New York is about to kill quite a lot of landlords

Don Peebles, CEO of Peebles Corporation, argues that it will be at least 10 years for New York City to return to normal after a coronavirus pandemic lockdown.

Governor Andrew Cuomo and President Trump ensured tenants were protected by banning evictions during the pandemic, but officials did almost nothing for the owners. This is a welcoming disaster.

Many of these landlords, especially smallholders, have been struggling to make ends meet for months as the COVID crisis drags on.

Thousands of tenants have not paid the full rent. Others looking to escape the virus, violent crime and declining quality of life have fled, increasing vacancy rates and forcing owners to make concessions.

In the meantime, landlords’ bills – including property taxes and water and sewage charges – have risen without any let up. Cleaning and other costs have actually increased thanks to the pandemic.

ULTRA-RICH PREPARATION FOR POTENTIAL BIDEN TAX HIT

The latest nightmare: an imminent tax lien sale where the city sells the owners’ unpaid tax bills to a third party who then collects them along with an 18 percent interest charge. Waves of foreclosures could soon follow.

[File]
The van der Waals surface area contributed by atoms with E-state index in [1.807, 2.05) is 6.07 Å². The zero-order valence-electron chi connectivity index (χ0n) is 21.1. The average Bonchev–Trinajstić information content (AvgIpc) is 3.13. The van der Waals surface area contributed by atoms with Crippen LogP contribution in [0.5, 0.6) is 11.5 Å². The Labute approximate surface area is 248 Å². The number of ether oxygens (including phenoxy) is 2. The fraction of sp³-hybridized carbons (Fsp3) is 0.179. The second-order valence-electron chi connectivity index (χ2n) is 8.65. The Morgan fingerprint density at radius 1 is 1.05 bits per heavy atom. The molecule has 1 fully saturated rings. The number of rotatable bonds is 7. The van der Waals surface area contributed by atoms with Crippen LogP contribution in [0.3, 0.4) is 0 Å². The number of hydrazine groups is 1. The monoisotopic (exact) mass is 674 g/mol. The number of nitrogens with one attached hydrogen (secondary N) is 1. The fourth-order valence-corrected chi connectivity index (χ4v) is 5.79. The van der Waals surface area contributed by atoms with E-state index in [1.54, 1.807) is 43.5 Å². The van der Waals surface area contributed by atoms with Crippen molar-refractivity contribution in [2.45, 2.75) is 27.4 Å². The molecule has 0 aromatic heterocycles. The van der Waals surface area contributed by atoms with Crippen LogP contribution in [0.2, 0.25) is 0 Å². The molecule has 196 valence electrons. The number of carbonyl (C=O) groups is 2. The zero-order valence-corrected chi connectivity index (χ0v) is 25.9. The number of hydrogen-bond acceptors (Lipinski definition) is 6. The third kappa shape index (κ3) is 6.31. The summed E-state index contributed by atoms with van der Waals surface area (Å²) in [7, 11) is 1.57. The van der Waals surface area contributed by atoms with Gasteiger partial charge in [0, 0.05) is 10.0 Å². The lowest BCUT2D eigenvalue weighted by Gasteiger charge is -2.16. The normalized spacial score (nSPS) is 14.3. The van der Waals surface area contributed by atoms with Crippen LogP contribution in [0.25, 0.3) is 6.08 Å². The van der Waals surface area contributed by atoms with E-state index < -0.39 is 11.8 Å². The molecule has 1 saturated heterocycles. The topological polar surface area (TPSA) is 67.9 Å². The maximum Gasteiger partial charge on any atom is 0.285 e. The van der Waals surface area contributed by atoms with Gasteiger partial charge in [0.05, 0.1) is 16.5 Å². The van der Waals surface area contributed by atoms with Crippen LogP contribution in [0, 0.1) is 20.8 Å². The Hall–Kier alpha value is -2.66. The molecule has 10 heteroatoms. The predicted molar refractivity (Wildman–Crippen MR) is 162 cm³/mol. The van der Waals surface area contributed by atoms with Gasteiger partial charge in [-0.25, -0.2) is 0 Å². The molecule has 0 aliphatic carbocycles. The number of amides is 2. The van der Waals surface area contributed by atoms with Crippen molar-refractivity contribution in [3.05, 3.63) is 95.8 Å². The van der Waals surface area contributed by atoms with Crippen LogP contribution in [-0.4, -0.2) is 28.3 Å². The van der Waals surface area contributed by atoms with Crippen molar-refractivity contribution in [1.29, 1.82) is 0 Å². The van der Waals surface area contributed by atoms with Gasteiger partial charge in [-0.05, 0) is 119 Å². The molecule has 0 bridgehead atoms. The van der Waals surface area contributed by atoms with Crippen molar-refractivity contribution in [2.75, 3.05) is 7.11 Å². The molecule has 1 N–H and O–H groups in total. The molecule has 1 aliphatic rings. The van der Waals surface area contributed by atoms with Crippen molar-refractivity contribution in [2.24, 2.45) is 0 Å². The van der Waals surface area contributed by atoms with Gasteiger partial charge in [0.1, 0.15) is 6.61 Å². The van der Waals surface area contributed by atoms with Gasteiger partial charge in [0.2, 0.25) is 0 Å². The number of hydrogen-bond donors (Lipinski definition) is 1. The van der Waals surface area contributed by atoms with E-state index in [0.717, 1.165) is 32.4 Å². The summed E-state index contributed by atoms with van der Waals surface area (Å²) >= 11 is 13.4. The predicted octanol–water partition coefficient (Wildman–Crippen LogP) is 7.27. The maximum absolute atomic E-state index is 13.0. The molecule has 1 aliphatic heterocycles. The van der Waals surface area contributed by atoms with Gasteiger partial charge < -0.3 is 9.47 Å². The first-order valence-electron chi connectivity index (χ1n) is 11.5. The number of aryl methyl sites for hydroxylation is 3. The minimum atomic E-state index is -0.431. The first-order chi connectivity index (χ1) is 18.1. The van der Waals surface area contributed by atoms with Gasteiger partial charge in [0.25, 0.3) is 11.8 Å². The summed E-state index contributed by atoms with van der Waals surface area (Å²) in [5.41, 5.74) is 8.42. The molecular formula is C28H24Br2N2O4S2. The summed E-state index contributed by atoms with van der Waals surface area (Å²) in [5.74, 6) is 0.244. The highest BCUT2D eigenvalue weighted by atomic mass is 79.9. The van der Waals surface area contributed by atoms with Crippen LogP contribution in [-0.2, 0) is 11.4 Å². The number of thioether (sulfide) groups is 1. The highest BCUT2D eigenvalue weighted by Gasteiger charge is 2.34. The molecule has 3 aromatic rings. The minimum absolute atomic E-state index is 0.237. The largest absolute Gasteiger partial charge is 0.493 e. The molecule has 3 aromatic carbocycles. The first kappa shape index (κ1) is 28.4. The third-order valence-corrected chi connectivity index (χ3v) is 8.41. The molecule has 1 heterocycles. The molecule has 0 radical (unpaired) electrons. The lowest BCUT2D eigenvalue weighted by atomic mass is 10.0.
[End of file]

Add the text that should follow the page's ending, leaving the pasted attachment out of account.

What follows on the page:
Cuomo had imposed a moratorium on deposit sales, which expires on Tuesday. That could mean on Judgment Day for owners. And not just small landlords, but also owners of private houses.

BIDEN TAX HIKE WOULD ACCELERATE EXODUS FROM HIGH-TAX STATES, EXPERTS PREDICT

Anyone who remembers the horrors of the real estate market in the 1980s knows where this is going: landlords unable to provide basic services, some land in total. Dilapidated and abandoned buildings spread the urban plague. The city takes possession of empty buildings – which takes it off the tax rolls and deprives it of important income.

The prospect has pushed some property owners and real estate attorneys to stop selling landlord debt altogether.

“Unless the city council ends tax breaks,” warns Joe Strasburg, president of the Rent Stabilization Association, “the real estate crisis of the 1980s will pale in comparison.” Nobody “will be spared.” And New York’s “property tax base, the largest producer of income in the world.” City will collapse “.

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Yes, the city needs a way to collect the taxes it owes. But these taxes can consume up to 50 percent of a landlord’s income. That is not sustainable even in good times.

Landlords need relief. If you don’t get it soon, you won’t be the only ones suffering.

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